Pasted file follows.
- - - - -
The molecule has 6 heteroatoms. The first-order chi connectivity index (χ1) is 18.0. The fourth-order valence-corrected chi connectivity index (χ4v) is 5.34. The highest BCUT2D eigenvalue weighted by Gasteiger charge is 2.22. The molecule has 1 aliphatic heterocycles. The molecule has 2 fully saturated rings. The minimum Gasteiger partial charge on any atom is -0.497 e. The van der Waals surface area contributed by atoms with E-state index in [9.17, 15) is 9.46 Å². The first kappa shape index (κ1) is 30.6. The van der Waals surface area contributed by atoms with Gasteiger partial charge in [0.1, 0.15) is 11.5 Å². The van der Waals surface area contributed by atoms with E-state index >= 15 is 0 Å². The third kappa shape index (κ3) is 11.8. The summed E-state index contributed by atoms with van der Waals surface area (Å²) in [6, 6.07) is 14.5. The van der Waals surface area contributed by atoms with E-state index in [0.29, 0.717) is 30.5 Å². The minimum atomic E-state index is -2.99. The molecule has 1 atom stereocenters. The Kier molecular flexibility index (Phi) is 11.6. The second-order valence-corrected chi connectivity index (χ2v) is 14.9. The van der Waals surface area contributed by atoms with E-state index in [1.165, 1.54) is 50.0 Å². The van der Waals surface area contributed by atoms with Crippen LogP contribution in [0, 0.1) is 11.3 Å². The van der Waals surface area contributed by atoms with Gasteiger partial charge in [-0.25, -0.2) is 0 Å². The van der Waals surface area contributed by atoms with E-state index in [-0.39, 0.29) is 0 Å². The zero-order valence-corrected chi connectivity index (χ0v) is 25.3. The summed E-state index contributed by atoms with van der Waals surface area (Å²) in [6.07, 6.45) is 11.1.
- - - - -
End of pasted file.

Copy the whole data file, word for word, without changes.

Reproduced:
The molecule has 6 heteroatoms. The first-order chi connectivity index (χ1) is 18.0. The fourth-order valence-corrected chi connectivity index (χ4v) is 5.34. The highest BCUT2D eigenvalue weighted by Gasteiger charge is 2.22. The molecule has 1 aliphatic heterocycles. The molecule has 2 fully saturated rings. The minimum Gasteiger partial charge on any atom is -0.497 e. The van der Waals surface area contributed by atoms with E-state index in [9.17, 15) is 9.46 Å². The first kappa shape index (κ1) is 30.6. The van der Waals surface area contributed by atoms with Gasteiger partial charge in [0.1, 0.15) is 11.5 Å². The van der Waals surface area contributed by atoms with E-state index >= 15 is 0 Å². The third kappa shape index (κ3) is 11.8. The summed E-state index contributed by atoms with van der Waals surface area (Å²) in [6, 6.07) is 14.5. The van der Waals surface area contributed by atoms with E-state index in [0.29, 0.717) is 30.5 Å². The minimum atomic E-state index is -2.99. The molecule has 1 atom stereocenters. The Kier molecular flexibility index (Phi) is 11.6. The second-order valence-corrected chi connectivity index (χ2v) is 14.9. The van der Waals surface area contributed by atoms with E-state index in [1.165, 1.54) is 50.0 Å². The van der Waals surface area contributed by atoms with Crippen LogP contribution in [0, 0.1) is 11.3 Å². The van der Waals surface area contributed by atoms with Gasteiger partial charge in [-0.25, -0.2) is 0 Å². The van der Waals surface area contributed by atoms with E-state index in [-0.39, 0.29) is 0 Å². The zero-order valence-corrected chi connectivity index (χ0v) is 25.3. The summed E-state index contributed by atoms with van der Waals surface area (Å²) in [6.07, 6.45) is 11.1.